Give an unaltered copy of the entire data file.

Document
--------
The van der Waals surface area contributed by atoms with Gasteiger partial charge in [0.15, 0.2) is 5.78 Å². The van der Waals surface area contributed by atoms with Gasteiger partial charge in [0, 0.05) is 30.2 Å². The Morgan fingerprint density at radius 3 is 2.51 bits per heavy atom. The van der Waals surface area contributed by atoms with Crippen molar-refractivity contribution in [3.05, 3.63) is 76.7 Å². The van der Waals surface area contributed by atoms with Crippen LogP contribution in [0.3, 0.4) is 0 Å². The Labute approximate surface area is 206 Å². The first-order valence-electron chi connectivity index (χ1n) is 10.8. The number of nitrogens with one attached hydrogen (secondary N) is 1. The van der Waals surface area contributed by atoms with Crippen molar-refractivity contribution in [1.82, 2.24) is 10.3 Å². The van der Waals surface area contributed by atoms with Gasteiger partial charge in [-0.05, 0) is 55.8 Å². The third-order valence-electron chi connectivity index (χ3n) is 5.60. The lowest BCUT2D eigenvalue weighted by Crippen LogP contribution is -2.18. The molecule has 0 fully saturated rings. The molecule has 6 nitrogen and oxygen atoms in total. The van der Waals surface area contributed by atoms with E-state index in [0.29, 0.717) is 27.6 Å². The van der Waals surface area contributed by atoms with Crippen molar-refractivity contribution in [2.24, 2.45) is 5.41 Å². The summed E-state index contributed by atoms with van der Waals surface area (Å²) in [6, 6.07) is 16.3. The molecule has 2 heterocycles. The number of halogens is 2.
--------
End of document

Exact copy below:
The van der Waals surface area contributed by atoms with Gasteiger partial charge in [0.15, 0.2) is 5.78 Å². The van der Waals surface area contributed by atoms with Gasteiger partial charge in [0, 0.05) is 30.2 Å². The Morgan fingerprint density at radius 3 is 2.51 bits per heavy atom. The van der Waals surface area contributed by atoms with Crippen molar-refractivity contribution in [3.05, 3.63) is 76.7 Å². The van der Waals surface area contributed by atoms with Crippen LogP contribution in [0.3, 0.4) is 0 Å². The Labute approximate surface area is 206 Å². The first-order valence-electron chi connectivity index (χ1n) is 10.8. The number of nitrogens with one attached hydrogen (secondary N) is 1. The van der Waals surface area contributed by atoms with Crippen molar-refractivity contribution in [1.82, 2.24) is 10.3 Å². The van der Waals surface area contributed by atoms with Gasteiger partial charge in [-0.05, 0) is 55.8 Å². The third-order valence-electron chi connectivity index (χ3n) is 5.60. The lowest BCUT2D eigenvalue weighted by Crippen LogP contribution is -2.18. The molecule has 0 fully saturated rings. The molecule has 6 nitrogen and oxygen atoms in total. The van der Waals surface area contributed by atoms with E-state index in [0.29, 0.717) is 27.6 Å². The van der Waals surface area contributed by atoms with Crippen molar-refractivity contribution in [2.24, 2.45) is 5.41 Å². The summed E-state index contributed by atoms with van der Waals surface area (Å²) in [6, 6.07) is 16.3. The molecule has 2 heterocycles. The number of halogens is 2.